work on DC. However, I'm pretty sure since, it's called a stabilizer,
it will at least supply continuous high frequency output for an AC
power source. Continuous high frequency is used to stabilize AC for
aluminum TIG welding.

So, until there is more information on the exact model of the device,
I think that, with the addition of a TIG torch and gas, minimally, it
should allow TIG welding.

Cheers,

Kelley

On Sun, 28 Aug 2005 01:06:42 -0500, Wayne Cook
wrote:

On Sat, 27 Aug 2005 22:57:29 GMT, Ignoramus4038
wrote:

On Sat, 27 Aug 2005 14:21:34 -0700, Kelley Mascher wrote:
Normally these add high frequency output to an AC welder power source
to stabilize the output for TIG welding.


Thanks. So, with this, I could make a "tig welder" by adding a gun and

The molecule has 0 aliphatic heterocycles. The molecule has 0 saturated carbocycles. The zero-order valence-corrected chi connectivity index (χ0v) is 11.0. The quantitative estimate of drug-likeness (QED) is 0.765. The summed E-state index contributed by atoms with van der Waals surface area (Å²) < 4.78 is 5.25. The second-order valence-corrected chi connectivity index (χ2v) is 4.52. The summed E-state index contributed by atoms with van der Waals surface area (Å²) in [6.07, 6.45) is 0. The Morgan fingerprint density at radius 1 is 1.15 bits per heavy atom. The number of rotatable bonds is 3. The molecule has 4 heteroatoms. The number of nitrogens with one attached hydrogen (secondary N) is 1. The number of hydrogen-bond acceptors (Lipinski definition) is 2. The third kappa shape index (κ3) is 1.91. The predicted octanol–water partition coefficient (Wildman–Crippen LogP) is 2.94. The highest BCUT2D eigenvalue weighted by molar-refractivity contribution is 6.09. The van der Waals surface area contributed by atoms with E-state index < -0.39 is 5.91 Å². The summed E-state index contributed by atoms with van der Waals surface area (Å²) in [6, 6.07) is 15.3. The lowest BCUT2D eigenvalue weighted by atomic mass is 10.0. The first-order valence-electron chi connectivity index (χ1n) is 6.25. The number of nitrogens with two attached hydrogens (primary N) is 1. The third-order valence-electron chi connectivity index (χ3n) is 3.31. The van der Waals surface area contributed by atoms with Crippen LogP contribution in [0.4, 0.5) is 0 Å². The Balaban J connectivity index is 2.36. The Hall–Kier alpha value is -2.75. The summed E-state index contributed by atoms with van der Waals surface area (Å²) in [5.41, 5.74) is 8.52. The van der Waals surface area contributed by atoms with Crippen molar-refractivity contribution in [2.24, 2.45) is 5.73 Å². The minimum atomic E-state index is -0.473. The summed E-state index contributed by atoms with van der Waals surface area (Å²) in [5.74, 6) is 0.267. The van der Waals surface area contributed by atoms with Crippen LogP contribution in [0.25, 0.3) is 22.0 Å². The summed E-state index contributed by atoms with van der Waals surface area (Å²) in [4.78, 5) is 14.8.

inert gas? Is that right? And could I weld steel and aluminum with that?

i
completely ignorant about welding



No this would add high frequency to the normal output of a DC
welder. High frequency is used to initiate the arc for TIG welding.
This is done so that you don't have to contaminate the tungsten by
scratch starting the arc. You can TIG weld with most DC welders but it
requires contact with the work piece to start the arc. High frequency
is a way to avoid it. What high frequency means is basically a very
high voltage at a high frequency which is impressed over the normal DC
voltage of the welder in order to start the arc without touching the
work. This is what really separates the TIG welders from the Stick
welders. There are other features on the newer (and older high end)
TIG welders as well but this is the real difference.

Wayne Cook
Shamrock, TX
http://members.dslextreme.com/users/waynecook/index.htm



Wayne Cook August 29th 05 12:11 AM